|"Scientific Review of C-123 Agent Orange" - quite unscientific!|
The guidelines required to be established in regulationsIn 2012 the Department of Veterans Affairs prepared a document, claiming to be a "Scientific Review of C-123 Agent Orange," crafted to prevent successful claims by C-123 veterans who had been exposed to dioxin while serving aboard their aircraft between 1972-1982. Those warplanes had been used until 1971 for spraying Agent Orange in Vietnam. The VA review skillfully avoided references which would agree with the veterans' exposure, and selected only those which could argue against their exposure. Interesting, however, is the fact that one cited author (Dr. Linda Birnbaum, Director, National Toxicology Program) actually concluded veterans were exposed!
prescribed under this section shall include guidelines governing the
evaluation of the findings of scientific studies relating to the possible
increased risk of adverse health effects of exposure to herbicides
containing dioxin or of exposure to ionizing radiation. Those guidelines
shall require that, in the evaluation of those studies, the
Administrator shall take into account whether the results are statistically
significant, are capable of replication, and withstand peer review.
Response by the medical and scientific community was immediate, and negative. Acting on behalf of fifteen other scientists and physicians, Dr. Jeanne Stellman (Professor Emerita of the Mailman School of Public Health, Columbia University) submitted to the VA's Undersecretary for Veterans Benefits a scathing assessment of the VA's "Scientific Review". She and her colleagues termed their concerns with the VA "scientific apprehensions" and concluded the VA paper was "scientifically flawed" in many areas.
Because the VA's "Scientific Review" was crafted to prevent C-123 veterans claims from being approved, it bears careful examination as to the failure to withstand peer review and thus violated the Veterans Dioxin and Radiation Exposure Act:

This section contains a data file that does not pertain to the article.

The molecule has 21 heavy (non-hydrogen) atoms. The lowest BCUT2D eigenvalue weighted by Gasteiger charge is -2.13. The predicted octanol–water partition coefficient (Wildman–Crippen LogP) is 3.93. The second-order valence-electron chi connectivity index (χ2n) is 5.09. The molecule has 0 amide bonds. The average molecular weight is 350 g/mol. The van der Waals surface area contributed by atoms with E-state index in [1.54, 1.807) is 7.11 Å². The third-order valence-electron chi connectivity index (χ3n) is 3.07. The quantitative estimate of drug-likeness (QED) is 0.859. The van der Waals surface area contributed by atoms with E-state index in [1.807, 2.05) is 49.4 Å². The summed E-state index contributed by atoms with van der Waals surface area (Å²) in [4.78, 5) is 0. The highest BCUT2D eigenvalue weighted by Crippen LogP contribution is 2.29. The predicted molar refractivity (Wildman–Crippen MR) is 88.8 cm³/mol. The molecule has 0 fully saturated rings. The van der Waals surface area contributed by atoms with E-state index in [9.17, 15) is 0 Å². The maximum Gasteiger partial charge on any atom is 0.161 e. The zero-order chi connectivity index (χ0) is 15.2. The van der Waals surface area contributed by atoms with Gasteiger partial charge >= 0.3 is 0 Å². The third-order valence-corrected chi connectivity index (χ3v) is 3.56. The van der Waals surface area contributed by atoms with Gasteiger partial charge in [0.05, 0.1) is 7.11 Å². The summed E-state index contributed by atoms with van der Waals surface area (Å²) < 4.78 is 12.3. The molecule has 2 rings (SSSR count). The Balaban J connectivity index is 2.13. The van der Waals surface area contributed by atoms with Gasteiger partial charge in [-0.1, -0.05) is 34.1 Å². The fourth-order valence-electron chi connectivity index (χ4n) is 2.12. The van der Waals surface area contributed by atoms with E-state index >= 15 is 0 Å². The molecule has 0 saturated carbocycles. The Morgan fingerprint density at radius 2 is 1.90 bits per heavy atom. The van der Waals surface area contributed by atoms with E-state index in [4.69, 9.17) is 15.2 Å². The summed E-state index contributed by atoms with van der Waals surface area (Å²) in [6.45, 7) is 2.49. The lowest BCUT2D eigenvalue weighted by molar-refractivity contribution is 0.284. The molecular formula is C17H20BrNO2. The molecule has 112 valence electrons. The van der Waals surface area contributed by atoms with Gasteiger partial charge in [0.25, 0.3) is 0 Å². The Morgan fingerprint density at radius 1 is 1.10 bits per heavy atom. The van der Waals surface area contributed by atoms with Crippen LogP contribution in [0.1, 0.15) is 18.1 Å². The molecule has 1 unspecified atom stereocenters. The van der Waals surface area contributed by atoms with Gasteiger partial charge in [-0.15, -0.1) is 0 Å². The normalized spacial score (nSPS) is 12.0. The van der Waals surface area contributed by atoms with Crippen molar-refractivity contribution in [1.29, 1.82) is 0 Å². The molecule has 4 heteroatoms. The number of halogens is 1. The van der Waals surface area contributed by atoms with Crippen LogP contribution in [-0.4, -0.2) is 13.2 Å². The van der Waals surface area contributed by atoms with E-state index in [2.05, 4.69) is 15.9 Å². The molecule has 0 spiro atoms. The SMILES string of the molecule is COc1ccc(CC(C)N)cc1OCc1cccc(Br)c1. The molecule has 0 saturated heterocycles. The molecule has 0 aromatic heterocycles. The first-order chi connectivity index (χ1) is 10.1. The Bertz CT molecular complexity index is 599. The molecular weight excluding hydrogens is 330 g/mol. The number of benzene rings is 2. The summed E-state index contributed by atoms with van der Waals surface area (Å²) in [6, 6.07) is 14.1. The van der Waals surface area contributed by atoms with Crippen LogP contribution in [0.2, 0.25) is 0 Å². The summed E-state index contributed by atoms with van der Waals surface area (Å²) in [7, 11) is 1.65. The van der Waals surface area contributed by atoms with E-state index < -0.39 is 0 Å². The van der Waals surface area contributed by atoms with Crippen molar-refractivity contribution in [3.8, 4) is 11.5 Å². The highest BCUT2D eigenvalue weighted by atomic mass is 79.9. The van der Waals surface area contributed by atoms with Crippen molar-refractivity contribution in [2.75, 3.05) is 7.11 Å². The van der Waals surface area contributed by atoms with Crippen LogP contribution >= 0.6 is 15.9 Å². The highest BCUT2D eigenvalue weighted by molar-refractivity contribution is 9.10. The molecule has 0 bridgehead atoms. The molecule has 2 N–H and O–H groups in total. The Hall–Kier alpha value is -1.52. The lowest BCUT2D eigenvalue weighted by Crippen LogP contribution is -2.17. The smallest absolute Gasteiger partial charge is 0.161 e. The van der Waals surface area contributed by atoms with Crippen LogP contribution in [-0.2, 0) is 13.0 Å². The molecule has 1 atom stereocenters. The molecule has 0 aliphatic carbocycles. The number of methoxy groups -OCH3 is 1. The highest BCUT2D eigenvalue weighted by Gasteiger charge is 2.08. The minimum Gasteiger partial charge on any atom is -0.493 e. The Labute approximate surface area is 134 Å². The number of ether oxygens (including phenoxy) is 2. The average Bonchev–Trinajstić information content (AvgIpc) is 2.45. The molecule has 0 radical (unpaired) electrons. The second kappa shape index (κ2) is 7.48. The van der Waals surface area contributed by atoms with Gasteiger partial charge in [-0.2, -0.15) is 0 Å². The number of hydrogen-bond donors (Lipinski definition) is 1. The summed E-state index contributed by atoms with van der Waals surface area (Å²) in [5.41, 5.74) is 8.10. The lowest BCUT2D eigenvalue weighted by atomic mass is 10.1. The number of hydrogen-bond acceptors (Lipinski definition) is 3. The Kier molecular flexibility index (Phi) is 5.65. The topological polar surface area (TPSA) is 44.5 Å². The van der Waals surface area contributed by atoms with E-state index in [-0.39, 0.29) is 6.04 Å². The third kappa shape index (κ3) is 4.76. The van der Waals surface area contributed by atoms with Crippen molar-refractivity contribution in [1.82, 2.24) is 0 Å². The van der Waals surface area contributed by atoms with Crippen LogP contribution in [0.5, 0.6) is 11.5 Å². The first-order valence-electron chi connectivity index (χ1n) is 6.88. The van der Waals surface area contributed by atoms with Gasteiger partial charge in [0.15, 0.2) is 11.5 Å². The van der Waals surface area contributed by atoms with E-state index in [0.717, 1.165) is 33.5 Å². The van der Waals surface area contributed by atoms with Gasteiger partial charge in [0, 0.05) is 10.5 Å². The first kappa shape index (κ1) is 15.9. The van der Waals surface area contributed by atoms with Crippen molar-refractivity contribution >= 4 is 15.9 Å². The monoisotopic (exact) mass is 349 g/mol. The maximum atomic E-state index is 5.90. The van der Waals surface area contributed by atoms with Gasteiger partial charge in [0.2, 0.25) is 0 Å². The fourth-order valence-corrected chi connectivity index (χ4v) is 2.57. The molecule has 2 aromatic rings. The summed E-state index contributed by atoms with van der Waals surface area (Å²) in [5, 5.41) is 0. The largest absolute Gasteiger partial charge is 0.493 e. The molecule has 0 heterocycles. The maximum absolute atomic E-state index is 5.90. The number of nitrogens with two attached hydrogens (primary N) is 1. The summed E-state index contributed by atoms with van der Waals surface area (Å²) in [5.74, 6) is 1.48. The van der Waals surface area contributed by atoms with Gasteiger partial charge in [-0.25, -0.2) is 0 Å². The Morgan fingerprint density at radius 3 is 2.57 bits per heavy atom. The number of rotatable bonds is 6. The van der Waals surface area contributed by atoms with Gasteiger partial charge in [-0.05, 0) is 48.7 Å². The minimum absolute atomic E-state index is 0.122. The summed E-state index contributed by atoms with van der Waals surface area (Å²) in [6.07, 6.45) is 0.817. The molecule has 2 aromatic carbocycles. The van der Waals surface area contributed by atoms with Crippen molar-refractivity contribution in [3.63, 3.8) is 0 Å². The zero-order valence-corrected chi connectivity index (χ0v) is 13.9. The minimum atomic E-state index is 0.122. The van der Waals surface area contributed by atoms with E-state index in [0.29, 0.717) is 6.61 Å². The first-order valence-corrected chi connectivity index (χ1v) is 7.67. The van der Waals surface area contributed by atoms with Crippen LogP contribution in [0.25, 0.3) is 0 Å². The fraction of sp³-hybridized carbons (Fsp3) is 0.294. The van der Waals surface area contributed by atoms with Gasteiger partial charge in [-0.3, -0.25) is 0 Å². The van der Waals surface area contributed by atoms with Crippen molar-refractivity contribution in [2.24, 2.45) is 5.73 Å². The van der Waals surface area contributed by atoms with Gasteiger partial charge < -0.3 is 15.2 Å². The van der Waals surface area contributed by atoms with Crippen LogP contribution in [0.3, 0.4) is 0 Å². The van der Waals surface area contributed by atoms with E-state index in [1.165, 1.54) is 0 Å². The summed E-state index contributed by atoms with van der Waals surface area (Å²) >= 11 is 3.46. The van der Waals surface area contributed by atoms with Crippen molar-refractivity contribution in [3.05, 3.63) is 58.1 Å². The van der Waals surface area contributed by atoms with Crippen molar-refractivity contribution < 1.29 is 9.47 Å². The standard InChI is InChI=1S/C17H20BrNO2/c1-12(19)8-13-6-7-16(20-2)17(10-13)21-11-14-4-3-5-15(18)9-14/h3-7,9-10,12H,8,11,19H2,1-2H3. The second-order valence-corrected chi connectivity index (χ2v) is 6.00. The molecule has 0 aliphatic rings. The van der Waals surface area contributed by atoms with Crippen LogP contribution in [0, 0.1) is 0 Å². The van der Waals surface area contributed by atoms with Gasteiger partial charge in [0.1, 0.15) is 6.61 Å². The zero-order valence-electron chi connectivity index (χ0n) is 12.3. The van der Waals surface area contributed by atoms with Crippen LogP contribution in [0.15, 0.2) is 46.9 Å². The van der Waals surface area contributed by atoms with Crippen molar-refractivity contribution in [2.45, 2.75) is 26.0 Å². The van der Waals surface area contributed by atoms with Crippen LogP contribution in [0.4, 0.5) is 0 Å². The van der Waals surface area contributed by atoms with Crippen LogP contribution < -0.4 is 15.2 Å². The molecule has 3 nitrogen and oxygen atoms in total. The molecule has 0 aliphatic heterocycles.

1. VA was challenged on errors regarding dermal exposure to dioxin
2.3. VA was challenged on errors regarding dermal absorption of dioxin
-VA was challenged on errors regarding failure to consider initial tests cited were completed on the aircraft seven years after the veterans started service aboard, and other tests up to forty years after the last Agent Orange spray missions, thus exposures were greater given the "fresher" dioxin
4. VA was challenged on errors regarding its dismissal of standard hexane and water wipe tests used to determine C-123 dioxin levels as "heavily contaminated"
5. VA was challenged on errors regarding failure to include reference to TG312, the acknowledged "gold standard" for evaluating surface contaminants
6. VA was challenged for deriding the concept of dioxin occupational exposure and for having incorrectly implied that only "sophisticated laboratory methods" could uncover the C-123 dioxin contamination of the warplanes, when in fact such sophisticated laboratory methods are the norm for all such examinations, and are standard in toxicology, and would be the same tests used in any civil, military or other setting where contaminants were suspected
7. VA was challenged on its incorrect statement that dried dioxin is biologically unavailable; further, it was noted that biological availability is not a requirement for veterans' claims for Agent Orange exposure per the Federal Register 8 May 2001 (page 21663)
8. VA was challenged for its failure to integrate the findings by the Director and Deputy Director of the Agency for Toxic Substances and Disease Registry, which were that C-123 veterans were exposed and further, had a higher cancer risk by far
9. VA was challenged for its failure to assess other contaminants present in Agent Orange, and for failure to address the broader issue of "military herbicides" as described in the 1991 Agent Orange Act and its various promulgations
10. VA was most directly, and most importantly, challenged for its baseless conclusion that exposure levels were unlikely to have subjected C-123 veterans to "levels that could affect health" since no regulatory standards exist, and generally accepted guidelines were greatly exceeded in this instance
The VA's so-called "Scientific Review," having failed peer review but nonetheless employed by the Under Secretary of Veterans Benefits to deny C-123 veterans' benefits claims, leaves the Secretary having violated the Veterans Dioxin and Radiation Exposure Compensation Standards Act, and to the terrible detriment of the veterans involved. Veterans thus are turned away from care for military cancers, heart disease and other Agent Orange illnesses, and forced to seek care elsewhere. Which was was the objective of the VA's Veterans Health Administration.
One must question what the internal process is for VA release of their "scientific" papers, which seem, judging by this low standard, mere mis-steps of policy statements wrapped in erroneous pseudo-science. And given the slanted perspective taken by the VA paper, those writing it should be called to account for their unprofessional involvement.